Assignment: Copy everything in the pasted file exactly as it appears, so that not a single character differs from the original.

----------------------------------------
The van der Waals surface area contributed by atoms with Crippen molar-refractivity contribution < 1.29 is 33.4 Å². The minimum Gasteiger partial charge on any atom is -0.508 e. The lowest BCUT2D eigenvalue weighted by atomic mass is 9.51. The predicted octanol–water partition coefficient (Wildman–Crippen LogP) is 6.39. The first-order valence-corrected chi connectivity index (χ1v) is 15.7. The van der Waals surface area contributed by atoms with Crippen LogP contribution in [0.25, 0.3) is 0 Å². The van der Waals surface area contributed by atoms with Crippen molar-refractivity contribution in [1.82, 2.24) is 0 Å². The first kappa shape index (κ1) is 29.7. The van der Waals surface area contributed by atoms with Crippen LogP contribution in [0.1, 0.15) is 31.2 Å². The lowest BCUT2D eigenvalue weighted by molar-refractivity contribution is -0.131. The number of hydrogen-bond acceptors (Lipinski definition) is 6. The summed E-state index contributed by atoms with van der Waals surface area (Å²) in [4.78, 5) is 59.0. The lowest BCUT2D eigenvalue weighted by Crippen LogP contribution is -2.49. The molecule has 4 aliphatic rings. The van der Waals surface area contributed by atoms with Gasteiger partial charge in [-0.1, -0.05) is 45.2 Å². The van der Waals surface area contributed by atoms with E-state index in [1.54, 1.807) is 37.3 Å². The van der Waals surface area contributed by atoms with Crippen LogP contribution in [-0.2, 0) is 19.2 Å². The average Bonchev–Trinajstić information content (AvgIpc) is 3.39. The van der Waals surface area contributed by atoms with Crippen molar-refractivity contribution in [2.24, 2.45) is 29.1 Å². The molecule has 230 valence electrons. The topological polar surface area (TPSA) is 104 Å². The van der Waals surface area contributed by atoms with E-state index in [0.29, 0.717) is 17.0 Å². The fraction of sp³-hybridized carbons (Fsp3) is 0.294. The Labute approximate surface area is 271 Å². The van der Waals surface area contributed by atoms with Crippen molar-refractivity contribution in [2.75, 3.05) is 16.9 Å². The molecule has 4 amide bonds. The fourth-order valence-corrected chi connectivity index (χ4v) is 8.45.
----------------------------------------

The van der Waals surface area contributed by atoms with Crippen molar-refractivity contribution < 1.29 is 33.4 Å². The minimum Gasteiger partial charge on any atom is -0.508 e. The lowest BCUT2D eigenvalue weighted by atomic mass is 9.51. The predicted octanol–water partition coefficient (Wildman–Crippen LogP) is 6.39. The first-order valence-corrected chi connectivity index (χ1v) is 15.7. The van der Waals surface area contributed by atoms with Crippen LogP contribution in [0.25, 0.3) is 0 Å². The van der Waals surface area contributed by atoms with Crippen molar-refractivity contribution in [1.82, 2.24) is 0 Å². The first kappa shape index (κ1) is 29.7. The van der Waals surface area contributed by atoms with Crippen LogP contribution in [0.1, 0.15) is 31.2 Å². The lowest BCUT2D eigenvalue weighted by molar-refractivity contribution is -0.131. The number of hydrogen-bond acceptors (Lipinski definition) is 6. The summed E-state index contributed by atoms with van der Waals surface area (Å²) in [4.78, 5) is 59.0. The lowest BCUT2D eigenvalue weighted by Crippen LogP contribution is -2.49. The molecule has 4 aliphatic rings. The van der Waals surface area contributed by atoms with Gasteiger partial charge in [-0.1, -0.05) is 45.2 Å². The van der Waals surface area contributed by atoms with E-state index in [1.54, 1.807) is 37.3 Å². The van der Waals surface area contributed by atoms with Crippen LogP contribution in [-0.2, 0) is 19.2 Å². The average Bonchev–Trinajstić information content (AvgIpc) is 3.39. The van der Waals surface area contributed by atoms with Crippen molar-refractivity contribution in [2.24, 2.45) is 29.1 Å². The molecule has 230 valence electrons. The topological polar surface area (TPSA) is 104 Å². The van der Waals surface area contributed by atoms with E-state index in [0.29, 0.717) is 17.0 Å². The fraction of sp³-hybridized carbons (Fsp3) is 0.294. The Labute approximate surface area is 271 Å². The van der Waals surface area contributed by atoms with Crippen molar-refractivity contribution in [2.75, 3.05) is 16.9 Å². The molecule has 4 amide bonds. The fourth-order valence-corrected chi connectivity index (χ4v) is 8.45.